our general's design to throw his army between these widely detached portions of the Confederate army, moving obliquely from Warrenton
But last night he was ordered to turn over his command to Gen. Burnside
reluctantly assumed command in obedience to the mandate of the war department.
He halted here on the plains around Warrenton
, reorganizing the army upon a novel plan.
The six army corps were consolidated into three grand divisions, the right, centre, and left, respectively commanded by Generals Sumner
, and Franklin
The Sixth Corps now formed a part of the left grand division, and was commanded by ‘Baldy
, the First Corps by Gen. John F. Reynolds
The right grand division arrived at Falmouth
It is said that at this time, Fredericksburg
was occupied by but one regiment of cavalry, four companies of infantry, and a light battery, and that the river before the town was fordable.
, however, it is alleged, declined to give orders to the right grand division to cross and take possession of the heights behind the town, ‘until his communications should be established.’
's intentions were now clearly manifest to the enemy; Aquia Creek
his base of supplies, Fredericksburg
his first objective point, and ultimately a forward movement along the ‘air-line road’ to Richmond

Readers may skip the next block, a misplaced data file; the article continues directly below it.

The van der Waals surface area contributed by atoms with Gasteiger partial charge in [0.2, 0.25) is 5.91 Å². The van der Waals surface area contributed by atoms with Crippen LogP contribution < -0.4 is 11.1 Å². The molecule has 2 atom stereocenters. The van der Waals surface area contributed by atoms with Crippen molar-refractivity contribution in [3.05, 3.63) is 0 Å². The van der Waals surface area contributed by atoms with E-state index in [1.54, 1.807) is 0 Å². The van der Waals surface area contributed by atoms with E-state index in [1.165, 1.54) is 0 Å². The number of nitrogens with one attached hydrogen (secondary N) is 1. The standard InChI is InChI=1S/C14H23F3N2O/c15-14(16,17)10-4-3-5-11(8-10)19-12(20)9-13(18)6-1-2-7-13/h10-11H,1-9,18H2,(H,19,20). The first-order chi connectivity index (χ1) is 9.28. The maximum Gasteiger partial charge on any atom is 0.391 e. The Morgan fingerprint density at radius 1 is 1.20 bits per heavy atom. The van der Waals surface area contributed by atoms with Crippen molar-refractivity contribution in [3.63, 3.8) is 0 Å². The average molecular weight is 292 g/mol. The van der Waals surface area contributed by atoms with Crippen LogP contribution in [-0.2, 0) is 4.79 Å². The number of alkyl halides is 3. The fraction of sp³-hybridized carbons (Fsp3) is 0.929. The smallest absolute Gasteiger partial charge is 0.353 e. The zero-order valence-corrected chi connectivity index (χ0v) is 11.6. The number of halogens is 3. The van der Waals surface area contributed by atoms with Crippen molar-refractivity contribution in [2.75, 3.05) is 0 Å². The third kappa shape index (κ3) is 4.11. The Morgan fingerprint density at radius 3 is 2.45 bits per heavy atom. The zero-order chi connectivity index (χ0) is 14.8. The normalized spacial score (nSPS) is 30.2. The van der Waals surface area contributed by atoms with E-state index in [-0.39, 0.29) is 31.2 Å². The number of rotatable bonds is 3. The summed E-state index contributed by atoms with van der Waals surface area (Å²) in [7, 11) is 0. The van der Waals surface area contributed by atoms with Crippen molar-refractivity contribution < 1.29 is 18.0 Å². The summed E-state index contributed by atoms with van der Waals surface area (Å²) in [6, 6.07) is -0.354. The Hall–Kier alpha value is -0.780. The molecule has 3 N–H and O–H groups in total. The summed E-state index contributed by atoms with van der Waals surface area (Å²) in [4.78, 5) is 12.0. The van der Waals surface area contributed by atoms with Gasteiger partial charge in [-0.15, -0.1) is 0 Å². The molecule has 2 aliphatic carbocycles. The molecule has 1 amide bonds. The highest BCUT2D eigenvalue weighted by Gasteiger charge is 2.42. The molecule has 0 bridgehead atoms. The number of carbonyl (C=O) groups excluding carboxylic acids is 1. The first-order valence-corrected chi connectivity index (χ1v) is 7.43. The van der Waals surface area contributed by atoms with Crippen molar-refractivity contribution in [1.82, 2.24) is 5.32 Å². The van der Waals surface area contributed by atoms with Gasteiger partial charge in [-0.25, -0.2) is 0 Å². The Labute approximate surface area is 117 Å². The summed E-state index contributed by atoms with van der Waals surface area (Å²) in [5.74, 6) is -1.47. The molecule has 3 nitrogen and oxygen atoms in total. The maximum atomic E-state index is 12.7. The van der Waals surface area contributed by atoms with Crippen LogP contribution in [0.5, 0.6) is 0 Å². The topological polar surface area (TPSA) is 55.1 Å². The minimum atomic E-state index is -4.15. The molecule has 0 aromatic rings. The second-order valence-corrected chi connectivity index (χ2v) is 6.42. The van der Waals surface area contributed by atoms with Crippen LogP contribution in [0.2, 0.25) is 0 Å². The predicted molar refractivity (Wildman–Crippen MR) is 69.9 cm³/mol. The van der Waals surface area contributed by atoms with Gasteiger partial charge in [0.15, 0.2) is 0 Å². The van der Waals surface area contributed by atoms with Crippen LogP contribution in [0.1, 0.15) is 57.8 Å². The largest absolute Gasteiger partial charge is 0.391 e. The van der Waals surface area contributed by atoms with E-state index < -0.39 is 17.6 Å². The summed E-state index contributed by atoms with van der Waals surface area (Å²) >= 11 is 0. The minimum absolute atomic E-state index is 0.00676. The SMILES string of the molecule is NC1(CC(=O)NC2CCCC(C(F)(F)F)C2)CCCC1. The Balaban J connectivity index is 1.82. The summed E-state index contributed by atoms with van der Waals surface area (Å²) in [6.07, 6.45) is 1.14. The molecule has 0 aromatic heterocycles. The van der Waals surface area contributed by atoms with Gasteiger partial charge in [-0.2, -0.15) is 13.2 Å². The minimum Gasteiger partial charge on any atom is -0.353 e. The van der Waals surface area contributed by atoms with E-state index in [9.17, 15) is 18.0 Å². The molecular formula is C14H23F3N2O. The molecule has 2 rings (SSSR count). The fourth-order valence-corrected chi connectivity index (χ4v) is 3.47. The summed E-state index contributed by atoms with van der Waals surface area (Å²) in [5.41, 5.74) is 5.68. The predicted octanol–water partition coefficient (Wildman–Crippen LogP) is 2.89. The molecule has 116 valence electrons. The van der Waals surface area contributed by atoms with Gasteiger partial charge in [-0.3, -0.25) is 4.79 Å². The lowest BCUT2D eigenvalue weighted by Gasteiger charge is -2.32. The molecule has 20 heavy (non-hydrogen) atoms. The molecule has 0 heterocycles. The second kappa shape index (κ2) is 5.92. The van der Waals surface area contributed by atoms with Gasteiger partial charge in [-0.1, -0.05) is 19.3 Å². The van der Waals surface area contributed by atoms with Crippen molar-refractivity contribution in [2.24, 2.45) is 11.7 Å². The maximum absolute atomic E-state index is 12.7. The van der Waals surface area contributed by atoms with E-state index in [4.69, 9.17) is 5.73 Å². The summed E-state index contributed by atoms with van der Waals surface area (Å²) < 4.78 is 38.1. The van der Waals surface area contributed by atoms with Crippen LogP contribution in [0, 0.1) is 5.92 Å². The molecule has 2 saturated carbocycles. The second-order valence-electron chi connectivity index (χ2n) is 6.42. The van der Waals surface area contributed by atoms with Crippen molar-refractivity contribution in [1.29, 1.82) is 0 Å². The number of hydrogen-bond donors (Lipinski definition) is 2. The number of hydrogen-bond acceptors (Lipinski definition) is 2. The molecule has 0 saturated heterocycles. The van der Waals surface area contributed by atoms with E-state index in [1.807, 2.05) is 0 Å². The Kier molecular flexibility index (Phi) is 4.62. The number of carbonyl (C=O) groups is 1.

The delays of the next twenty-three days gave the enemy ample time to disturb these plans of the Federal
The Sixth Corps moved obliquely to the southeast from the vicinity of New Baltimore; the First Division, to which our company had always been attached, was now commanded by Gen. Brooks
, a stern disciplinarian and able soldier, Gen. Slocum
having succeeded to the command of the Twelfth Corps.
The division artillery organization remained substantially the same; but Company D, Second U. S., the one regular army battery of the four attached to this division, was in charge of Lieut. Williston
Our battery commander had not yet received his captain's commission, though a vacancy existed by the resignation of Capt. Porter
. Lieut. Federhen
was our junior first, and Lieutenants Sawin
(the latter raised from the ranks by the commission of the governor of his state) were respectively our senior and junior second. Sergt. French
, previously of the first detachment, had been made orderly sergeant,